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Elaina: What I Appreciate in Boston after Travel to Beijing

Article #5 in the Student Travel Stories Series from our tour of Beijing, China.
By Elaina, Age 14, 9th Grade in Boston. Born in the U.S. to parents from America.

Elaina at the stunning Summer Palace in Beijing.

Elaina at the stunning Summer Palace in Beijing.

Q: How have you changed since you traveled to China?

A: In China, all the websites I use like Facebook, YouTube, Twitter, Google Docs, and more are blocked by the government, and you can’t use them.

While I was on the trip, I was always complaining and saying I couldn’t wait to go home and get on my phone to go on FaceBook and Twitter, but I finally realized that life isn’t all about that.

Now that I’ve been to China, it’s kind of made me realize all of the stuff I have that I take for granted. So many people we saw in Beijing (such as the vendors) have to work super hard just to make a few dollars to get something to eat, while I’m just handed whatever I want.

Elaina and Julio at the gigantic Forbidden City.

Elaina and Julio at the gigantic Forbidden City.

Q: What’s a funny story from the trip?

A: The vendors wanted us to buy their wares so much, they did really drastic things. My favorite was the day when we were walking around and bargaining with vendors, and one of them tickled a student’s chin!

It’s funny, but they are very persistent and really want you to buy their stuff, even if you don’t need it. They have to make a living, though, and this is their job!

Q: What was something that surprised you about China?

A: One of the things that shocked me was when we learned that if your license plate ends in a certain number, you can’t drive on specific days of the week in Beijing. This is how the government tries to control how many cars are on the road, because there are so many people in the city (over 14 million!) and so much pollution. We learned that this policy is necessary because there are 1,000 NEW cars that hit the street EACH DAY in Beijing, piling onto the road. Without that system there would be traffic for days! Despite the policy, we still saw a whole lot of traffic.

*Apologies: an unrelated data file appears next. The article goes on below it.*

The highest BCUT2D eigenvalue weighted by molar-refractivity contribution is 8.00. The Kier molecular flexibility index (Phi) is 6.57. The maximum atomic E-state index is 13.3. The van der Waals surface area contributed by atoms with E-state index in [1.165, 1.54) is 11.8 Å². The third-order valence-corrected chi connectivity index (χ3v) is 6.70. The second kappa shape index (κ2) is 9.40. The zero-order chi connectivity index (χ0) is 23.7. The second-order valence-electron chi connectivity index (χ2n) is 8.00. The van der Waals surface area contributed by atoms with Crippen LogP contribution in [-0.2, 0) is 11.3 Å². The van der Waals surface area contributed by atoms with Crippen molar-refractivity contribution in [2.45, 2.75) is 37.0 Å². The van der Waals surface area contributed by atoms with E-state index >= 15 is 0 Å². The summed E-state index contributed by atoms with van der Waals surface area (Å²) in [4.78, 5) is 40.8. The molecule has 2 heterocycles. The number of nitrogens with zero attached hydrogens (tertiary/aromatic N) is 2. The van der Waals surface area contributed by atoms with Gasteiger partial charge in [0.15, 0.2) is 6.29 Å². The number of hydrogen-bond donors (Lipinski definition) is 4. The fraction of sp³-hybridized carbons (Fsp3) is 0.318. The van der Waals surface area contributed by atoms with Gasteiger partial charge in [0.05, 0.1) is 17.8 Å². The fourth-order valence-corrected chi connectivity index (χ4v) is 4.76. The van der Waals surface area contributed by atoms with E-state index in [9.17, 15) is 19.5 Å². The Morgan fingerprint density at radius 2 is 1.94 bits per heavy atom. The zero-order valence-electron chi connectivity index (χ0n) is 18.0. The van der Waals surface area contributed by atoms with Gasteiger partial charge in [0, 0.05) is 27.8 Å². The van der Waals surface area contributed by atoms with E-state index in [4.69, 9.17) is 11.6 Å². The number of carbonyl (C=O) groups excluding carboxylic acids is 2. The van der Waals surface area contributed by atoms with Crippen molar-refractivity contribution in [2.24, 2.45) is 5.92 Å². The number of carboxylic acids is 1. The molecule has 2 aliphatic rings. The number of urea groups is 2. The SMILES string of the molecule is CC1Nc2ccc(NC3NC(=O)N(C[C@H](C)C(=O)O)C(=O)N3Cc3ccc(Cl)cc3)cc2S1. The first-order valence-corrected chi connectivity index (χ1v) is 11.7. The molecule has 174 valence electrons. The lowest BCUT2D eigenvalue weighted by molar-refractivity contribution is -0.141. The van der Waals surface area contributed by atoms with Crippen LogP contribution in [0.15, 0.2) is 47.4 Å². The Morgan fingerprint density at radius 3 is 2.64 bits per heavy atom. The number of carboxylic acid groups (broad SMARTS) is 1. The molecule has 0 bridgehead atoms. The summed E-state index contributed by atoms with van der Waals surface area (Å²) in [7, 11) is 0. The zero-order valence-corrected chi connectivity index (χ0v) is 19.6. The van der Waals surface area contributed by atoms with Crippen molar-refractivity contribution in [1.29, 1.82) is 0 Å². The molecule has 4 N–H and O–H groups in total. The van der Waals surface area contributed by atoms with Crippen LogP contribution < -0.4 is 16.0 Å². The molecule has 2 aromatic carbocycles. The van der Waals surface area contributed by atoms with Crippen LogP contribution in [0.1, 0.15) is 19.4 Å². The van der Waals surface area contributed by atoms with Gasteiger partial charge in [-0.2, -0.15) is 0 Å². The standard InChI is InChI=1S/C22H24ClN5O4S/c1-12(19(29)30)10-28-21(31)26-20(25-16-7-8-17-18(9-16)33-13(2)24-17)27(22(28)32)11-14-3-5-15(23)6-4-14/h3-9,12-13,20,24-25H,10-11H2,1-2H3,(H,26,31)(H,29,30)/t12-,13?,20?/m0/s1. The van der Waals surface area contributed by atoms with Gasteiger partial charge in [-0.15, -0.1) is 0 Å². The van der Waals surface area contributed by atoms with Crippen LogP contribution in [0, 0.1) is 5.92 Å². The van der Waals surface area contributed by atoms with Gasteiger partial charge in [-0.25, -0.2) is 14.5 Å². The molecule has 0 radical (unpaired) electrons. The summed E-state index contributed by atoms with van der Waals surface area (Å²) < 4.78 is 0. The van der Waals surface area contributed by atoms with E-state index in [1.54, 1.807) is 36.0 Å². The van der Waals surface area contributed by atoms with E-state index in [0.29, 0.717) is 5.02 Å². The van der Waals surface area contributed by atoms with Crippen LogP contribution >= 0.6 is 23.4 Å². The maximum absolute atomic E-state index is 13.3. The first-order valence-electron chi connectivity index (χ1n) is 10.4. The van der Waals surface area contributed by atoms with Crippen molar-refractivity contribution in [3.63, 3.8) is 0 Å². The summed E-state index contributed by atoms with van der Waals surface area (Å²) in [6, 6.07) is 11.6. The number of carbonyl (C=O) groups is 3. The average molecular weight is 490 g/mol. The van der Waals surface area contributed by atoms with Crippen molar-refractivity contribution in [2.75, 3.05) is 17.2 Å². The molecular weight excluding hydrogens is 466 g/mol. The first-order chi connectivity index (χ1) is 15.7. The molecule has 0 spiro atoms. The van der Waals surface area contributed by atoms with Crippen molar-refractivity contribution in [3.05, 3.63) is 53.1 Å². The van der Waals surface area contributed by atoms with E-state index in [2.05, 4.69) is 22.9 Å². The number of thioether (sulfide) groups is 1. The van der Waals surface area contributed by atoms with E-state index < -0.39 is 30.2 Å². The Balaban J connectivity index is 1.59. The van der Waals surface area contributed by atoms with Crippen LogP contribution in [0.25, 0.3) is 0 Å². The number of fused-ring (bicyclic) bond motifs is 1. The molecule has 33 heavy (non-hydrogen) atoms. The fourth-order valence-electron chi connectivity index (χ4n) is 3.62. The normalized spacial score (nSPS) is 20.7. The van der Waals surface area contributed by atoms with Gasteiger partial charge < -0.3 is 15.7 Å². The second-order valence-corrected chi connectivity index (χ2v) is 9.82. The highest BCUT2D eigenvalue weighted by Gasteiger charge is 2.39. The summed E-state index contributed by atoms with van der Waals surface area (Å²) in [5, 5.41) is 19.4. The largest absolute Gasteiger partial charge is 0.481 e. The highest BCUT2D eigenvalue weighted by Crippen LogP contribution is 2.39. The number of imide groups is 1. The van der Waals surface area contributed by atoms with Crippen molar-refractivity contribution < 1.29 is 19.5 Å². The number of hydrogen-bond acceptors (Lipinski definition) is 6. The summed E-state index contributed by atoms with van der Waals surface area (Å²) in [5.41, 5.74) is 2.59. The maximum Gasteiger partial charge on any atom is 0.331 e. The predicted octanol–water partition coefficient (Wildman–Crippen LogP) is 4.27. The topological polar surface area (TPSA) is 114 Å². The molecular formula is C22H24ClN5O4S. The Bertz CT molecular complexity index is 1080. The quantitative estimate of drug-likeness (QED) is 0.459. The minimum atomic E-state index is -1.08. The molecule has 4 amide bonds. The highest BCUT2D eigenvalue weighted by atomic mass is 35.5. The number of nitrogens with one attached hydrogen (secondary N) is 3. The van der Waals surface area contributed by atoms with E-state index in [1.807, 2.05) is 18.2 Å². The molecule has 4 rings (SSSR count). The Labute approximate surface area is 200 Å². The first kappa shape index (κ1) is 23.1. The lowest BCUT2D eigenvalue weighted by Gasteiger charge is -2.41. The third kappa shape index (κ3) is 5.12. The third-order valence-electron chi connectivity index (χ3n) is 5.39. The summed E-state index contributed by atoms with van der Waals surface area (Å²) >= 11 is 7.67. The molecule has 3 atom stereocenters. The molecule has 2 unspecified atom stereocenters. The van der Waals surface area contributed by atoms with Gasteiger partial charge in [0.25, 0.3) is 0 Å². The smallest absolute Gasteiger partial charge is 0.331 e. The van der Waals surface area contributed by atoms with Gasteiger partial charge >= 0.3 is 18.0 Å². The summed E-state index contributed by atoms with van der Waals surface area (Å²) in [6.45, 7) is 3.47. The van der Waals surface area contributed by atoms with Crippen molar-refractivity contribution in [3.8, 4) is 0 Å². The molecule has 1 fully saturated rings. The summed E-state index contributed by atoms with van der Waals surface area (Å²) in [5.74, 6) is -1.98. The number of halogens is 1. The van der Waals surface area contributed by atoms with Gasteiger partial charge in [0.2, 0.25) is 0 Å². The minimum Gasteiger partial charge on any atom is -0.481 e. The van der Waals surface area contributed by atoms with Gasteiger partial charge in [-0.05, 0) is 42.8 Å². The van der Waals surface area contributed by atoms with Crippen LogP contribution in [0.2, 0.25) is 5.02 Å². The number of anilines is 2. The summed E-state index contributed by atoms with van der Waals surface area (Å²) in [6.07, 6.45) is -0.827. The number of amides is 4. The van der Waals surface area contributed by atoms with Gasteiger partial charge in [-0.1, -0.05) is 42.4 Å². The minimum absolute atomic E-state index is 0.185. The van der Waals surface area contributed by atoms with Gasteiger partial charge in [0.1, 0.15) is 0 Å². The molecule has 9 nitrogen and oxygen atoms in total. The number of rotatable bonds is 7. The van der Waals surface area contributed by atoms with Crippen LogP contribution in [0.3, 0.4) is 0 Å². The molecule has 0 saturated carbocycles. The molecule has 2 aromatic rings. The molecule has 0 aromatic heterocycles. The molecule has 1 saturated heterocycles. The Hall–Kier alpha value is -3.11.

Elaina at the futuristic "Water Cube" 2008 Olympics pool.

Elaina at the “Water Cube” Olympic pool.

It was also shocking to see how many people in Beijing wear face masks. They do that because the air is so dirty and polluted. I really appreciate the Boston air now!

Q: What were your favorite parts of the trip, and why?

A: Although it was hard to climb at some points and got tiring after a while, I really liked climbing the Great Wall. It’s a wonder of the world, and not many people get an opportunity like that in their lifetime to hike it, so it was very interesting. Everybody has heard about the Great Wall, but can you actually say you’ve been on it? I’m proud to say that I have! It was a great experience, and the view is so beautiful.

I can’t believe that the Great Wall is over 3,000 miles long. That is CRAZY!

I also liked the Hutong place (very old neighborhoods of Beijing). All the people were so happy, generous, and giving, even though they don’t have much. We learned that they can leave their doors open and unlocked because they know and trust all their neighbors, but in the city, it’s the opposite, and we don’t even really know our own neighbors.

Q: How was it traveling with a group of BPS students, some of whom you’d never met?

Elaina and friends at the Birds Nest Stadium for the 2008 Olympics.

Elaina and friends at the Birds Nest Stadium for the 2008 Olympics.

A: I loved traveling with all the BPS kids because they’re so friendly and funny! Even though I’d never met a lot of them, over the week in China, we became friends, and it was just amazing to travel with all of them. They’re so outgoing and awesome!

In the future, I hope to travel to more places and see their cultures, and explore the similarities and differences. It’s really cool to travel and see all the sites and the beautiful scenery!

Thanks, Elaina, and thanks, EF Tours! Readers, what questions or comments do you have?

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